Today we talk to Matt Bai, author of All the Truth Is Out: The Week Politics Went Tabloid. The book centers on Gary Hart’s 1987 sex scandal that destroyed his political ambitions, and how it was a turning point in how the media cover politics, emphasizing quote character issues, over political experience.
Dave Davies: Historically, before 1987 [and the Gary Hart sex scandal], what were the standards employed by journalists in covering politician’s private lives?
Matt Bai: It’s too facile to say that private lives were never in issue in politics or presidential politics. You certainly can’t say that character wasn’t an issue, we always cared about these things. But by and large, if you’re looking at 20th century politics, let’s say, and even going back before then, the personal lives or private or marital transgressions of national candidates became germane to the debate only when they burst out into the open and affected your political standing. So if you look at someone like Nelson Rockefeller, who in the 1960s divorced his wife, married a much younger staffer, it was quite scandalous, particularly in the Republican Party—that affected his standing with republican voters, it was a political story and it was covered. Chappaquiddick, of course, we all know. Ted Kennedy’s marital troubles, his wife’s issues, all of those things were covered in the context of political standing and how it affected your campaign.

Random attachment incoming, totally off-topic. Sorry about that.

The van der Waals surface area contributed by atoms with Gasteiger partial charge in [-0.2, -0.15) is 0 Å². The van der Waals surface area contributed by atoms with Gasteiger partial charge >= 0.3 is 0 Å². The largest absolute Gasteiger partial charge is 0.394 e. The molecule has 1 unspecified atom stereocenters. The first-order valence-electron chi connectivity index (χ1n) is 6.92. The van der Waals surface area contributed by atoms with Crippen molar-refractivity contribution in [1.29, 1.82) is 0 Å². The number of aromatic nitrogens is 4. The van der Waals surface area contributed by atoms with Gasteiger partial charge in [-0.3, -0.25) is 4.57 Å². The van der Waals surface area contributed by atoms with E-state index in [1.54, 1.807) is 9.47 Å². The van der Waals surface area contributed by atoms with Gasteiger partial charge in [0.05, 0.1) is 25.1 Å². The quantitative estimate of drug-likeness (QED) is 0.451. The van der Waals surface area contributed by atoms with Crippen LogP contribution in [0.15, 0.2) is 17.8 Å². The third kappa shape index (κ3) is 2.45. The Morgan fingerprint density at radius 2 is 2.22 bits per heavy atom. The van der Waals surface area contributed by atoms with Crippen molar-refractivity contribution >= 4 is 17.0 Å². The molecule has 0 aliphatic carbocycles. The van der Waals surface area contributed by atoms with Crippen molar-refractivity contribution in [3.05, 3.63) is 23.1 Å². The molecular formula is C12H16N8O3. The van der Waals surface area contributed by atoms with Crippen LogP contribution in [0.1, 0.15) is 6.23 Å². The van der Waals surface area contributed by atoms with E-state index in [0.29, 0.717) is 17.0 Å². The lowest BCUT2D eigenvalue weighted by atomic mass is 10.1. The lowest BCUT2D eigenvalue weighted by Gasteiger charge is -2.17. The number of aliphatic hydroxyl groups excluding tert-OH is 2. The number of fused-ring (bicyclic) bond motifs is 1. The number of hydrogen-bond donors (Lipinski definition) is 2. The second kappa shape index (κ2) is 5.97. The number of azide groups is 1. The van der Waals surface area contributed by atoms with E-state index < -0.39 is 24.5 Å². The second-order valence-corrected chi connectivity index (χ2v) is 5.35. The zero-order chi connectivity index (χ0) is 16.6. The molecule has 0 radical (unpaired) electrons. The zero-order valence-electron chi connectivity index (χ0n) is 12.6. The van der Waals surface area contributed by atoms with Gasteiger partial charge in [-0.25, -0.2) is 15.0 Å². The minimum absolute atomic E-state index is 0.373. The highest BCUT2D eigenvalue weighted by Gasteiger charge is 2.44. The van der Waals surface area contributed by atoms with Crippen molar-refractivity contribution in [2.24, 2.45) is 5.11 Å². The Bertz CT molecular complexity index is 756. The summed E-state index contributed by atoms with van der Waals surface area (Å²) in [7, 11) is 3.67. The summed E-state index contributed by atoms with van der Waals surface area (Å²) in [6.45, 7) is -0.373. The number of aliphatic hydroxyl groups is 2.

What we didn’t have were journalists going out and playing detective or playing private investigator and trying to bring into the public arena what were considered private behaviors that were generally off-limits. So that in the case of say a Franklin Roosevelt, a John Kennedy, a Lyndon Johnson, all of whom we now know were not angels in their private lives, by the standards most of us have for our marriages, but none of that was considered news. Even later when it was understood that John Kennedy had not only extramarital affairs but associations in terms of the mafia and a mafia mistress, that were really, I would consider quite reckless and I think most people would—most of that was treated as something separate from his presidency. He still gets very high marks as a president.
Photo: Marilyn Monroe and JFK, via JKFlibrary.org
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